First she declines, but after he insists, Portia requests his ring and Antonio's gloves. Antonio parts with his gloves without a second thought, but Bassanio gives the ring only after much persuasion from Antonio, as earlier in the play he promised his wife never to lose, sell or give it. Nerissa, as the lawyer's clerk, succeeds in likewise retrieving her ring from Gratiano, who does not see through her disguise.
At Belmont, Portia and Nerissa taunt and pretend to accuse their husbands before revealing they were really the lawyer and his clerk in disguise V. After all the other characters make amends, Antonio learns from Portia that three of his ships were not stranded and have returned safely after all. The title page from a printing of Giovanni Fiorentino's 14th-century tale Il Pecorone The first page of The Merchant of Venice, printed in the Second Folio of The forfeit of a merchant's deadly bond after standing surety for a friend's loan was a common tale in England in the late 16th century.
The play was mentioned by Francis Meres inso it must have been familiar on the stage by that date. The title page of the first edition in states that it had been performed "divers times" by that date.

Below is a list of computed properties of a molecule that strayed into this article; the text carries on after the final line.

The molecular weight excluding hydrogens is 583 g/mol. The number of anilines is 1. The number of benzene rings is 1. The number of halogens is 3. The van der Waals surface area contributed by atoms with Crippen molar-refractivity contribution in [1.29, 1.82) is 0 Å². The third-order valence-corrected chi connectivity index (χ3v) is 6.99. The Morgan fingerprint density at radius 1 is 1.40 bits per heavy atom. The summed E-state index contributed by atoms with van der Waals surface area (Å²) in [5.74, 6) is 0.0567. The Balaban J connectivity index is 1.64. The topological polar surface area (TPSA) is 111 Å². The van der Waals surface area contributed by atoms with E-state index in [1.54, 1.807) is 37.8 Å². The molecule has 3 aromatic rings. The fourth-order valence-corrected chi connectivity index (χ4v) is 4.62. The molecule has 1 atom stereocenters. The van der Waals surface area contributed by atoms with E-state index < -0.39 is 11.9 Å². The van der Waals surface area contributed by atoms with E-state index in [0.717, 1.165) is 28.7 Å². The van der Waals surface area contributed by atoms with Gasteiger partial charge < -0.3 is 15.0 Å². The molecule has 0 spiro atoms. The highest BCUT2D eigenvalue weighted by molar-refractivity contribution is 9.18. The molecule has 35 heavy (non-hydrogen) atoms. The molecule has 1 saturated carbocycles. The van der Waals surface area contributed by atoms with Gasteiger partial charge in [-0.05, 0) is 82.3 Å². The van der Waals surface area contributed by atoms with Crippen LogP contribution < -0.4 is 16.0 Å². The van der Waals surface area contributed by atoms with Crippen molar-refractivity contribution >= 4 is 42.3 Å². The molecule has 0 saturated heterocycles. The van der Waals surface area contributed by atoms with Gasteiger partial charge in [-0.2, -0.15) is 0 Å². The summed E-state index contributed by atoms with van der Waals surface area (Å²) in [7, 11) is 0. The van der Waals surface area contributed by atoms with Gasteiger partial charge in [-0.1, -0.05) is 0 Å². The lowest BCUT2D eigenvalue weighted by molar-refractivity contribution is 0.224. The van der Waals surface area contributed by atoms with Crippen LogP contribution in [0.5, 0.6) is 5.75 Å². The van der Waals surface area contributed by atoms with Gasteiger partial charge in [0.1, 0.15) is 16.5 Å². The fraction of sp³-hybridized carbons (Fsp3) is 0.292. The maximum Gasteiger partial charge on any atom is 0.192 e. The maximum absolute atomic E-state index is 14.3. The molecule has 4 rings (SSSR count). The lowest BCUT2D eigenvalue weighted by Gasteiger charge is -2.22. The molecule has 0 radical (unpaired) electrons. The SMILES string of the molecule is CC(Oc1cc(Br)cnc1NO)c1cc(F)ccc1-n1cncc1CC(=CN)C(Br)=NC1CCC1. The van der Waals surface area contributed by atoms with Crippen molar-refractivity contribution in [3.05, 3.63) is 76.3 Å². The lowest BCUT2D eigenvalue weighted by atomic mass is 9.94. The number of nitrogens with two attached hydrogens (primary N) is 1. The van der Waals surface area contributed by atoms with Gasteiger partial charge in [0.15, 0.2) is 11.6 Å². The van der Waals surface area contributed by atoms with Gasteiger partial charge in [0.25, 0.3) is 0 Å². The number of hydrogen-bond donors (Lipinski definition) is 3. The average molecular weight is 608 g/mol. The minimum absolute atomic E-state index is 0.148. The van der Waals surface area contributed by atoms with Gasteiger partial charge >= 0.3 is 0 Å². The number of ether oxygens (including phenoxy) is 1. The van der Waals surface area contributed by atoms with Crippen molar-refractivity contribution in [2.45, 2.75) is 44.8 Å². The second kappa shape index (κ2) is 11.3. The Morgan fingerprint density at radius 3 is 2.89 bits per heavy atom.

Salerino's reference to his ship the Andrew I,i,27 is thought to be an allusion to the Spanish ship St. A date of —97 is considered consistent with the play's style. The play was entered in the Register of the Stationers Companythe method at that time of obtaining copyright for a new play, by James Roberts on 22 July under the title The Merchant of Venice, otherwise called The Jew of Venice.
On 28 October Roberts transferred his right to the play to the stationer Thomas Heyes ; Heyes published the first quarto before the end of the year. It was printed again inas part of William Jaggard's so-called False Folio.
Afterward, Thomas Heyes' son and heir Laurence Heyes asked for and was granted a confirmation of his right to the play, on 8 July The edition is generally regarded as being accurate and reliable.
It is the basis of the text published in the First Foliowhich adds a number of stage directions, mainly musical cues. Critics today still continue to argue over the play's stance on the Jews and Judaism. Shylock and Jessica by Maurycy Gottlieb.
Shylock as a villain[ edit ] English society in the Elizabethan era has been described as "judeophobic". In Venice and in some other places, Jews were required to wear a red hat at all times in public to make sure that they were easily identified, and had to live in a ghetto protected by Christian guards.